Thunderhead | Sticky Note Reviews

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I don’t know if you knew this, though I suppose if you’ve been reading my blog for a while you do, but I love Neal

Shusterman’s writing. He’s been one of my favorite writers for a long time now. So when The Arc of a Scythe series came along, I was definitely the first one on the bandwagon.

Thunderhead SNR
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In the world of The Arc of a Scythe, the entire world is governed, if you will, by the Thunderhead. It’s like the cloud (digital storage) was programmed with a consciousness and maintains everything. We’ve gained immortality, however, population control is still necessary.

Enter the Scythedom. Scythes are basically the  human embodiment of grim reapers. They help maintain the population. The Scythedom is the only part of the human world that the Thunderhead doesn’t control.

The first book follows two scythe’s apprentices. The second focuses more on the Thunderhead and it’s musings about how close to godliness it is. It’s amazing. And I’m not just saying that because I love Shusterman’s stories. Or because I love stories about grim reapers.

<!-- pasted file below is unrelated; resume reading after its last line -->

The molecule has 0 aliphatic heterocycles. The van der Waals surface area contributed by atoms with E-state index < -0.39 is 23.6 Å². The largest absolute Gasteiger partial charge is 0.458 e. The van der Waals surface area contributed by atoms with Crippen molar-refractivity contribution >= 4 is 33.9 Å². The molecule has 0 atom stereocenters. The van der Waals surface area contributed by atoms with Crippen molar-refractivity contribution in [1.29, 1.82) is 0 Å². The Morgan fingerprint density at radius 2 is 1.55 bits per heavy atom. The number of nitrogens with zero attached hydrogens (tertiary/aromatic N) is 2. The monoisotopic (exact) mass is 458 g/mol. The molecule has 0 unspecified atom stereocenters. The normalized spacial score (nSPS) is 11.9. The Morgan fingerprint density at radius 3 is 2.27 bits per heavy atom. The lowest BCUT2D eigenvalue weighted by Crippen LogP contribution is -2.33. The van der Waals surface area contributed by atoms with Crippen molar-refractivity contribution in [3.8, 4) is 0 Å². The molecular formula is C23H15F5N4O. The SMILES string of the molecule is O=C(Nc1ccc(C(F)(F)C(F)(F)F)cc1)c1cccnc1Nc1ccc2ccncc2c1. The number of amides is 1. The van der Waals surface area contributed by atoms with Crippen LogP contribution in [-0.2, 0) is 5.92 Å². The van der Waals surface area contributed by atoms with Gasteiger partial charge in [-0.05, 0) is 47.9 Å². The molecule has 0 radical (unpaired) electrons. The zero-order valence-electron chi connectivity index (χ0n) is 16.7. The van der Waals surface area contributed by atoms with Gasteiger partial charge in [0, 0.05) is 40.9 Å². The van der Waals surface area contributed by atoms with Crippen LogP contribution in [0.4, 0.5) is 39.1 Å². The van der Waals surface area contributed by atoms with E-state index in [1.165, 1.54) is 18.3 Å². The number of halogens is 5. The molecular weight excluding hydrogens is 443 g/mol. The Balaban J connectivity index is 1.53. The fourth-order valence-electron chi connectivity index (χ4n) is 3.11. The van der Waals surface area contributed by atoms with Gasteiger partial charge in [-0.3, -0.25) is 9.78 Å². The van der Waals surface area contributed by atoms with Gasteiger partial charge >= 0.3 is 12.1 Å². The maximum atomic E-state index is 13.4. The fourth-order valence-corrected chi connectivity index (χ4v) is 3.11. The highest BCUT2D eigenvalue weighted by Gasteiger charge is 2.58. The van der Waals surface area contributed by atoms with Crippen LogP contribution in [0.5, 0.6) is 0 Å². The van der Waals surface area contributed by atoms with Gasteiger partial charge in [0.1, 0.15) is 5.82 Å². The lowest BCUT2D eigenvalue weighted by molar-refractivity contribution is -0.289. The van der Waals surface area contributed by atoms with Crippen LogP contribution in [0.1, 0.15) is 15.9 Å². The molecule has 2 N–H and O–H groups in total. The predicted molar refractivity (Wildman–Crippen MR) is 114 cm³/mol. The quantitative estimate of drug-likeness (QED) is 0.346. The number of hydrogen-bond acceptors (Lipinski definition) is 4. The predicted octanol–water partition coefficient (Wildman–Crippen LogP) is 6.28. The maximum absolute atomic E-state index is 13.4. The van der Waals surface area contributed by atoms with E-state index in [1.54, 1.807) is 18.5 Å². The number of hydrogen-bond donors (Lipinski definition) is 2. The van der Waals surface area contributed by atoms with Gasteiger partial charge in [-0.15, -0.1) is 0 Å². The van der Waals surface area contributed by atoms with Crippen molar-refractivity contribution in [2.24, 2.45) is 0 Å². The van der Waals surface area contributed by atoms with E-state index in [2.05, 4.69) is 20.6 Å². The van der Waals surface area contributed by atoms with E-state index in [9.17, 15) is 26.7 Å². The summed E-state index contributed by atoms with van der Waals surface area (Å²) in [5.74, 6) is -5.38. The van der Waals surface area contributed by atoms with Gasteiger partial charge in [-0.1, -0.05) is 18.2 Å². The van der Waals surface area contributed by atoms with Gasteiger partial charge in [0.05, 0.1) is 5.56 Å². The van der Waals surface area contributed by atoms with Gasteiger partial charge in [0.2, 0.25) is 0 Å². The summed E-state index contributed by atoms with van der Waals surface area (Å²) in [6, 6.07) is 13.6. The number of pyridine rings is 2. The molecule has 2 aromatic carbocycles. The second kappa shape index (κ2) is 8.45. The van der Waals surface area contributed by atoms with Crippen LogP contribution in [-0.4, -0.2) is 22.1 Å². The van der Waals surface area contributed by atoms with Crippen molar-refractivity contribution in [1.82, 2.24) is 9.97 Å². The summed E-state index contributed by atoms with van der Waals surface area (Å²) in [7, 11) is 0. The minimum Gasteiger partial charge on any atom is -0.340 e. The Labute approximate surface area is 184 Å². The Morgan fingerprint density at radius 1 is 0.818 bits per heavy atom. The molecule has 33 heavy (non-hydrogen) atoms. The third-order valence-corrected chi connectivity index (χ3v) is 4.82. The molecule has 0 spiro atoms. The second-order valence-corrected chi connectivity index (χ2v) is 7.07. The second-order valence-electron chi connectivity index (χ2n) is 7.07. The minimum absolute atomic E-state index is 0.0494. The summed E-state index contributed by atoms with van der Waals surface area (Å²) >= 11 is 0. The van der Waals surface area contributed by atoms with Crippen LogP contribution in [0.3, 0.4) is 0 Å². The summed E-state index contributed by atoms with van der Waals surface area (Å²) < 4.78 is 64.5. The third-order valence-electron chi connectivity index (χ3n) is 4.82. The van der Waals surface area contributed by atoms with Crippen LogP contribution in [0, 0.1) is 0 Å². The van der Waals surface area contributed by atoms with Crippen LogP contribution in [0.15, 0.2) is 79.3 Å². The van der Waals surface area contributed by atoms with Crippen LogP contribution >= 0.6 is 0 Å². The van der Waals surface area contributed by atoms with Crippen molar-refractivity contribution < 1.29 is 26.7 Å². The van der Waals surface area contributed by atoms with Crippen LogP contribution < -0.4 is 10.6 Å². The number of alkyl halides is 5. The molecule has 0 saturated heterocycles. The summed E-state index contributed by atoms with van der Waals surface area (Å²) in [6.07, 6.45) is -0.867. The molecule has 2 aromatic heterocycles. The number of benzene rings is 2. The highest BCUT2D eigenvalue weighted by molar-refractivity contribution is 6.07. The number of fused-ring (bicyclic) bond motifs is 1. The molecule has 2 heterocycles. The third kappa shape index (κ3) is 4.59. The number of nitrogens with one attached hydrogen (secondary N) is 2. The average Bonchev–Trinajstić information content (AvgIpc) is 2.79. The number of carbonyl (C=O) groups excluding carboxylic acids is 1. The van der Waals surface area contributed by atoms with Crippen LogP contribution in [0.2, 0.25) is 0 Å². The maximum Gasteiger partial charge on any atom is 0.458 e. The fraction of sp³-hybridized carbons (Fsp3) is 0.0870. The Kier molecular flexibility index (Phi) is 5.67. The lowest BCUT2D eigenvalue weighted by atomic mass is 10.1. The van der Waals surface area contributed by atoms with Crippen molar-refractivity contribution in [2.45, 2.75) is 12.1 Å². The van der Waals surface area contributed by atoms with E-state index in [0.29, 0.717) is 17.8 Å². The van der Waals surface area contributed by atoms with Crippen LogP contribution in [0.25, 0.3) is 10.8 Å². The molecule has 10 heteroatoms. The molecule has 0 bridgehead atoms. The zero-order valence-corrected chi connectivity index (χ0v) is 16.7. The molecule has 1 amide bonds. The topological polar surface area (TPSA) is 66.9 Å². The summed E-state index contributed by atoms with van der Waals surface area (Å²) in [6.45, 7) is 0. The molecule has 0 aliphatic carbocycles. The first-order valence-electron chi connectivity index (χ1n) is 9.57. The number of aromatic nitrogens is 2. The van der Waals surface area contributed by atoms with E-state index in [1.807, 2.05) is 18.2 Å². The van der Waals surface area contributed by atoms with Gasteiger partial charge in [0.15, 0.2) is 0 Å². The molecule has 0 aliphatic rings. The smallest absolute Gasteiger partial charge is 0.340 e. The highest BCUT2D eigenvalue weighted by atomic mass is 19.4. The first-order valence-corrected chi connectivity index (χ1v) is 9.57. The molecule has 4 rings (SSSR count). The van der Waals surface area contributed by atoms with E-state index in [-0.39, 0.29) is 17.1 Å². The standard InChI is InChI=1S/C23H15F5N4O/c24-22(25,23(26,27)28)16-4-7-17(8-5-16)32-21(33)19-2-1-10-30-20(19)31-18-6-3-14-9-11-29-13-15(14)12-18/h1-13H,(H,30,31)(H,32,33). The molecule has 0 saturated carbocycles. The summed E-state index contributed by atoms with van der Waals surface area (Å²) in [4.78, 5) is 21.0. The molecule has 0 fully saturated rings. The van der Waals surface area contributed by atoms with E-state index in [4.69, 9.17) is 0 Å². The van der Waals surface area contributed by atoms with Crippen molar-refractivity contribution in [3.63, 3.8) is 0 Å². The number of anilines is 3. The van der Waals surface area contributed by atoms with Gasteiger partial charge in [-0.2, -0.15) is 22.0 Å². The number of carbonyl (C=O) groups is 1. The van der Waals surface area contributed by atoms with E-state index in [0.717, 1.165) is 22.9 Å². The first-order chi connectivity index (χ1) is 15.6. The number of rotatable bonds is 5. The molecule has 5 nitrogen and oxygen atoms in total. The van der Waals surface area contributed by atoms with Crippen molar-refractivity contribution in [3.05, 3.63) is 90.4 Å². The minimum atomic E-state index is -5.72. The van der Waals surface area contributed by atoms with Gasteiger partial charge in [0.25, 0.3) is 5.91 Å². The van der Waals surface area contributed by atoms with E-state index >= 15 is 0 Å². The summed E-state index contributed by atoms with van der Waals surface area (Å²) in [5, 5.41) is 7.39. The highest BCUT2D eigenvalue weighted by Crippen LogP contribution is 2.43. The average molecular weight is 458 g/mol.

So here’s my Sticky Note Review:

Thunderhead SNR

I can’t tell you how much I was looking forward to Thunderhead. Shusterman is a master storyteller.

First, I love how the Thunderhead is god-adjacent. The way it talks about itself — shouldn’t it be adored? I mean, it is, in fact, perfect — makes me wonder if it has aspirations. I love how Shusterman took the AI-takes-over trope and turns it on its head. It’s not the Thunderhead that has the capacity for eivl, but it is humanity that continues to cause conflict in this perfect world.

I love that Citra and Rowan aren’t on the same side anymore, through they’re both working toward the same goal – a more honest Scythedom. I can’t wait to see what ridiculous twists Shusterman has in store for Book 3.One thing that didn’t fit on the sticky note was how I find it interesting how the Thunderhead is like a petulant child in some ways. Also how Shusterman both subtly and not-so-subtly provides social commentary through this futuristic dystopian novel.

Actually, for those of you who have read either book, would you call this dystopian? Or the next generation of dystopian? Or something completely different?

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